em k. Here’s a secret: we can beat cancer. When I was... California em Here’s a secret: we can beat cancer. When I was diagnosed with stage 1a NSCLC, I was in shock. I was young, healthy, active and never smoked in my life. The incidence of NSCLC for people below 30 years old is 7%, and the percentage for diagnosis at this stage is even less than that. Normally, NSCLC is diagnosed at a later stage due to the fact that symptoms don't present in the early stages of the disease. Mine was what they called an "incidental finding" over an x-ray done to rule out pneumonia. Ironically, I was actually very lucky. The recommended treatment of choice was surgery. The thing with being diagnosed with cancer is, no matter what stage of disease you're in, there's just never a guarantee. You always have this fear of whether it will come back. Will there be another growth? Will I be here 3-5 years from now? The CT scan following my surgery revealed yet another abnormal growth in another part of my lungs and I eventually had to undergo chemo. Now, you have to realize, I have always been a very private person and hated stressing anyone out and because of this I kept everything from my family and friends, except a few chosen ones. That was probably the worst mistake anyone can make when trying to fight this battle with cancer. You see, cancer is very stubborn and it will do it's best to win .But guess what? It doesn't always have to win. There's something cancer cannot take away from us if we choose to fight it, and that's our spirit. Someone once told me that I do not have to go through this alone and I think that gave me the courage to share a bit of my story. I have always thought that putting up a brave face, keeping everything to myself and pretending that everything is ok, will make me strong. I realized, though, that the definition of being strong means being able to accept the fact that it's ok to be weak. It's ok to be scared, it’s ok to cry about it. It's ok to be angry and most importantly, it's ok to surround yourself with support. I learned that for every tear you shed and every fear or anger you express, you get an ounce of strength in return. It's true, no one should go through this alone. Cancer can invade your body and take away your good cells, but we can stop it from invading our spirit. Surround yourself with people you know who will care and be there for you, allow them to take care of you when you need taking care of and to hug you when you want to cry. Don't let the spirit die before your body does. That's the secret to winning the battle. That's how you beat cancer.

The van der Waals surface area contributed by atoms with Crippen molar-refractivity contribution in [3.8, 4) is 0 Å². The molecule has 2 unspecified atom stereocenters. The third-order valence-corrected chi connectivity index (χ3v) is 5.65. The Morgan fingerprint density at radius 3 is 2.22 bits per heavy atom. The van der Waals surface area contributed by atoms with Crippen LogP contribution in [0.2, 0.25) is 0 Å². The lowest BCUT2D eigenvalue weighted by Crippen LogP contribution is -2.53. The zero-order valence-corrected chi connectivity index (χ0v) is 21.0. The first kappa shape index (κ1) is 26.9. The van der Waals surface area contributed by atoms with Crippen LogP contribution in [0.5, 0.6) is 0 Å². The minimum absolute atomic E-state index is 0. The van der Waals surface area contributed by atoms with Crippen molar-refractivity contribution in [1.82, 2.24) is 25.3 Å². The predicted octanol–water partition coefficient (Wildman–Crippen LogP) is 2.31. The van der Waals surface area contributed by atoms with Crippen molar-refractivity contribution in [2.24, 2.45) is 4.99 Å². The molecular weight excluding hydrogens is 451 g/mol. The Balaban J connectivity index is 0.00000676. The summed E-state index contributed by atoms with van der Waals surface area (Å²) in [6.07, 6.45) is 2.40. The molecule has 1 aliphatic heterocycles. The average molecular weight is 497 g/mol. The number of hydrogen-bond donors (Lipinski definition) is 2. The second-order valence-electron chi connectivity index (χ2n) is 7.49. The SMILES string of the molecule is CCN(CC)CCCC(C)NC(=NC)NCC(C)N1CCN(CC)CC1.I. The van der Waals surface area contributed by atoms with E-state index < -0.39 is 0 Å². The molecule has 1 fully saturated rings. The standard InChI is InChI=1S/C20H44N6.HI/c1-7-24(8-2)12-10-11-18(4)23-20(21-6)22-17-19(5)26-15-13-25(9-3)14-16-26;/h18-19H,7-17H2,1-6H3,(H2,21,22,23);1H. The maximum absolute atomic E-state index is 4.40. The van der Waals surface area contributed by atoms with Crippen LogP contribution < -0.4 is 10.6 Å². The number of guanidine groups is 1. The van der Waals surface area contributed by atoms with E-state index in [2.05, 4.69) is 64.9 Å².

Brittany B. In August 2015, my amazing and brave mom was... New York Brittany In August 2015, my amazing and brave mom was diagnosed with stage 4 non-small cell lung cancer that had also spread to the brain. I was just about to buy a house and thinking about getting married. I still have faith that she will see all of this. She will be there by my side! Today, after three aggressive chemo treatments, they found that the tumor in her lung has grown and they found a spot on her spine. But, no matter what, I will not lose hope. I will keep believing in my beautiful mother!
Cheryl O. Faith is the key to healing. God will heal those... Pennsylvania Cheryl Faith is the key to healing. God will heal those willing to receive a blessing. On 10/13/15 I was told I have non-small cell lung cancer. It is inoperable and stage 4 because it is in the lining of the lung. I was given no hope and a death sentence. I decided I will start treatment at Cancer Treatment Centers of America in Philadelphia, PA. I’m not a cancer. I’m a mother to two boys: 8 years old and 7 months old. I won't die. I’m a miracle. God’s miracle. He loves us all enough to heal us. Keep faith stay positive. Love and prayers for all.
Barbara l. My husband was diagnosed almost ten years ago with... New Jersey Barbara My husband was diagnosed almost ten years ago with stage 4 non-small cell lung cancer. It is not a death sentence. His prognosis was grim, but his attitude and his own advocacy has contributed to his long term survival. Always ask questions, challenge your doctors and stay abreast on recent trials, drugs, etc. And never give up. Humor helps.
Jessica P. My beautiful mom was diagnosed with a rare, stage 4... Colorado Jessica My beautiful mom was diagnosed with a rare, stage 4 non-small cell lung cancer in November of 2014. June 2015 she lost her battle abruptly at the age of 54. She was the most vibrant, lovely, honest and loving woman I have ever known. I will spend the rest of my life missing her, but cherishing every moment I had with her. There was truly no one like her. I know my mom would be so proud of me running for this cause and supporting and reflecting her life. This is just a small way to show her impact she had on me, and everyone around her. She was so bright, and so special. Cancer sucks. It's not fair. Let's find a cure and save other mothers, fathers or other loved ones lives.